U.S. Announces Sanctions Against 13 Venezuelan OfficialsBy , , and
U.S. is trying to deter Maduro from rewriting constitution
‘Bad day for 13 enablers of’ Maduro, Marco Rubio tweets
The Trump administration announced sanctions on 13 senior Venezuelan officials on Wednesday as it tries to deter the nation’s president, Nicolas Maduro, from proceeding with a plan to rewrite the nation’s constitution.
The move against the officials -- the third round of sanctions against Venezuelans under the Trump administration -- is one offshoot of a broader U.S. probe into corruption allegations that began several years ago and has resulted in some criminal charges.
The sanctions also are intended as a warning to other members of the Venezuelan government ahead of a planned “constituent assembly” to be chosen in an election scheduled for Sunday, said a senior administration official who briefed reporters Wednesday. Anyone who becomes a member of the assembly to draft a new constitution should know they would be at risk of financial sanctions, the official said.
The U.S. has warned it would take further action if Maduro proceeds with his plan to rewrite the constitution, which his opponents regard as a power grab by an increasingly autocratic leader. Street demonstrations have intensified as opponents demand Maduro scrap his plan for the assembly, while President Donald Trump has promised “strong and swift economic actions” if Maduro goes through with an election for a constitutional convention.
Still, the embattled Venezuelan leader so far seems unfazed by Trump’s threats. “What does the United States think, that it governs the entire world?” Maduro said following Wednesday’s measures. “We don’t accept them and we reject them.”
Other Venezuela-related measures are also in the works, according to people familiar with discussions. U.S. officials have briefed lawmakers on their plans in recent weeks, including Senator Marco Rubio of Florida.
“Today will be a bad day for 13 enablers of @NicolasMaduro effort to destroy democracy in Venezuela & more actions will follow,” Rubio, a Republican, said on Twitter Wednesday morning.
The 13 sanctioned officials, according to a release from the U.S. Treasury Department, include: Interior Minister Nestor Reverol Torres; the vice president of finance for the national oil company, Petroleos de Venezuela SA, Simon Zerpa Delgado; the general commander of the army, Jesus Suarez Chourio; Sergio Rivero Marcano, commander general of the national guard; Tibisay Lucena, president of the national electoral council; and Elias Jose Jaua and Iris Maria Varela, members of the Commission for the Constituent Assembly. The sanctions also affect current and former directors of the national police, Carlos Perez Ampueda and Franklin Garcia Duque.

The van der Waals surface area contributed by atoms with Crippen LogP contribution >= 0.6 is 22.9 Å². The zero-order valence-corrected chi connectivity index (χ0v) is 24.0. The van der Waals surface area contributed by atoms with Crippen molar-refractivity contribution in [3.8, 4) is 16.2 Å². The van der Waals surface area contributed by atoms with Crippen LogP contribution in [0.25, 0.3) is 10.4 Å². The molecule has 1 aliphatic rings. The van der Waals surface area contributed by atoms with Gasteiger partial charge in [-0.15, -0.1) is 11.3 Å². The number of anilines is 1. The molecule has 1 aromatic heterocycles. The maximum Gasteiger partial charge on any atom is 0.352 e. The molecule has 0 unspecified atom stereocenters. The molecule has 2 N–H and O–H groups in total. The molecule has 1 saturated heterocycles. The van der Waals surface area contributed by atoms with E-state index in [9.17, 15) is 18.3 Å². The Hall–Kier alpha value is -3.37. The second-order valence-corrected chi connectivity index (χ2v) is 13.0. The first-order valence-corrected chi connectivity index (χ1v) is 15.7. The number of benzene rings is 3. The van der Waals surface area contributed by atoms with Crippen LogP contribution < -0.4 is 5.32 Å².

Not Backing Down
Maduro insists that the officials are victims of an imperialist “assault,” with the U.S. seeking to bend his crisis-torn country to its interests. In a televised address Wednesday, he honored each of his sanctioned allies with a golden replica of the sword used by Venezuela’s independence hero, Simon Bolivar.
“Our revenge will be our popular victory in the constituent assembly this Sunday. Venezuela will be respected! The assembly moves forward!” Maduro said.
Trump will be presented with a wide range of potential actions to take if Maduro moves forward with the constituent assembly, and will make the final decision about new sanctions, according to the senior administration official who briefed reporters.
The U.S. regards Sunday’s election of an assembly as a potential final step that could lead to the complete unraveling of democracy in Venezuela, so Trump is prepared to take significant action in response, the official said.
Ban on Crude
There is tension inside the White House about which additional measures to adopt, and whether to wait to see how Venezuela’s constitutional issue plays out, according to people familiar with the discussions. That includes potentially imposing some sort of ban on crude oil imports from Venezuela, they said.
The debate among top administration officials reflects friction over the potential impact on U.S. gasoline prices and concerns about exacerbating the worsening humanitarian situation in Venezuela, said the people, who asked not to be identified discussing internal deliberations.
While the National Security Council views limiting Venezuelan crude as a powerful weapon, the State Department has argued that cutting off a major piece of the country’s foreign trade could harm already suffering Venezuelans. There is significant sensitivity to the impact on Venezuelan people, one of the people said.
Other officials have highlighted potential economic harm inside the U.S., including higher gasoline prices for motorists. Refiners have warned that any move to choke off the third-largest foreign source of U.S. oil imports -- after Canada and Saudi Arabia -- could disadvantage Gulf and East Coast refiners optimized to use Venezuelan crude and cause a spike in gasoline prices.
The administration aims to minimize the impact of any actions on U.S. consumers and the Venezuelan people, while maximizing the impact on the Venezuelan regime, according to the official who briefed reporters.
— With assistance by Ben Bartenstein, Jennifer A Dlouhy, Toluse Olorunnipa, and Andrew Rosati